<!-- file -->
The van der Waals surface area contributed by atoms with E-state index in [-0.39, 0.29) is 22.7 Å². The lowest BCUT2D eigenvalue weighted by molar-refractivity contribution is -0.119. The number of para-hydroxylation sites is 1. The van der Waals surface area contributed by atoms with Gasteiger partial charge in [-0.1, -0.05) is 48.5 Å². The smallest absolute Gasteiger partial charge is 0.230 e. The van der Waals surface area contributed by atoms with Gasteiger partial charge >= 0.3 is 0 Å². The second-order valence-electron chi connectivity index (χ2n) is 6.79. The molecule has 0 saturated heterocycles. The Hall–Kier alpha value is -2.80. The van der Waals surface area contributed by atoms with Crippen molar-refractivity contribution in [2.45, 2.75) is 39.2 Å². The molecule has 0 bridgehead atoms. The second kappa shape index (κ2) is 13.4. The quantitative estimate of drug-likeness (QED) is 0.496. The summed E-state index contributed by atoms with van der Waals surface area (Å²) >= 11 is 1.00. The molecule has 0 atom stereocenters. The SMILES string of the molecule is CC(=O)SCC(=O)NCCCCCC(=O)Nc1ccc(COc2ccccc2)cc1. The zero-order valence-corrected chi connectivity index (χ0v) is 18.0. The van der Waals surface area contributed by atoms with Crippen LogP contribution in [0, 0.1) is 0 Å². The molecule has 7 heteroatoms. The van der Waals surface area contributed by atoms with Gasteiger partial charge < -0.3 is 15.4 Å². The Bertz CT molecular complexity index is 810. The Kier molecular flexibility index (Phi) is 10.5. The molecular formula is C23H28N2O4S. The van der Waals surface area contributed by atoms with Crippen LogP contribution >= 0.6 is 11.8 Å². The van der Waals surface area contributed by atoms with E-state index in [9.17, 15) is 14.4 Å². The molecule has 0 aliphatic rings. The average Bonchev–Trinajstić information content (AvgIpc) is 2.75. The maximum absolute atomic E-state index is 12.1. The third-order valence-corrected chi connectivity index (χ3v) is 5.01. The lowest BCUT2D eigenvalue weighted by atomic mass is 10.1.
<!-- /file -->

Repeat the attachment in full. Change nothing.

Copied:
The van der Waals surface area contributed by atoms with E-state index in [-0.39, 0.29) is 22.7 Å². The lowest BCUT2D eigenvalue weighted by molar-refractivity contribution is -0.119. The number of para-hydroxylation sites is 1. The van der Waals surface area contributed by atoms with Gasteiger partial charge in [-0.1, -0.05) is 48.5 Å². The smallest absolute Gasteiger partial charge is 0.230 e. The van der Waals surface area contributed by atoms with Gasteiger partial charge >= 0.3 is 0 Å². The second-order valence-electron chi connectivity index (χ2n) is 6.79. The molecule has 0 saturated heterocycles. The Hall–Kier alpha value is -2.80. The van der Waals surface area contributed by atoms with Crippen molar-refractivity contribution in [2.45, 2.75) is 39.2 Å². The molecule has 0 bridgehead atoms. The second kappa shape index (κ2) is 13.4. The quantitative estimate of drug-likeness (QED) is 0.496. The summed E-state index contributed by atoms with van der Waals surface area (Å²) >= 11 is 1.00. The molecule has 0 atom stereocenters. The SMILES string of the molecule is CC(=O)SCC(=O)NCCCCCC(=O)Nc1ccc(COc2ccccc2)cc1. The zero-order valence-corrected chi connectivity index (χ0v) is 18.0. The van der Waals surface area contributed by atoms with Crippen LogP contribution in [0, 0.1) is 0 Å². The molecule has 7 heteroatoms. The van der Waals surface area contributed by atoms with Gasteiger partial charge < -0.3 is 15.4 Å². The Bertz CT molecular complexity index is 810. The Kier molecular flexibility index (Phi) is 10.5. The molecular formula is C23H28N2O4S. The van der Waals surface area contributed by atoms with Crippen LogP contribution >= 0.6 is 11.8 Å². The van der Waals surface area contributed by atoms with E-state index in [9.17, 15) is 14.4 Å². The molecule has 0 aliphatic rings. The average Bonchev–Trinajstić information content (AvgIpc) is 2.75. The maximum absolute atomic E-state index is 12.1. The third-order valence-corrected chi connectivity index (χ3v) is 5.01. The lowest BCUT2D eigenvalue weighted by atomic mass is 10.1.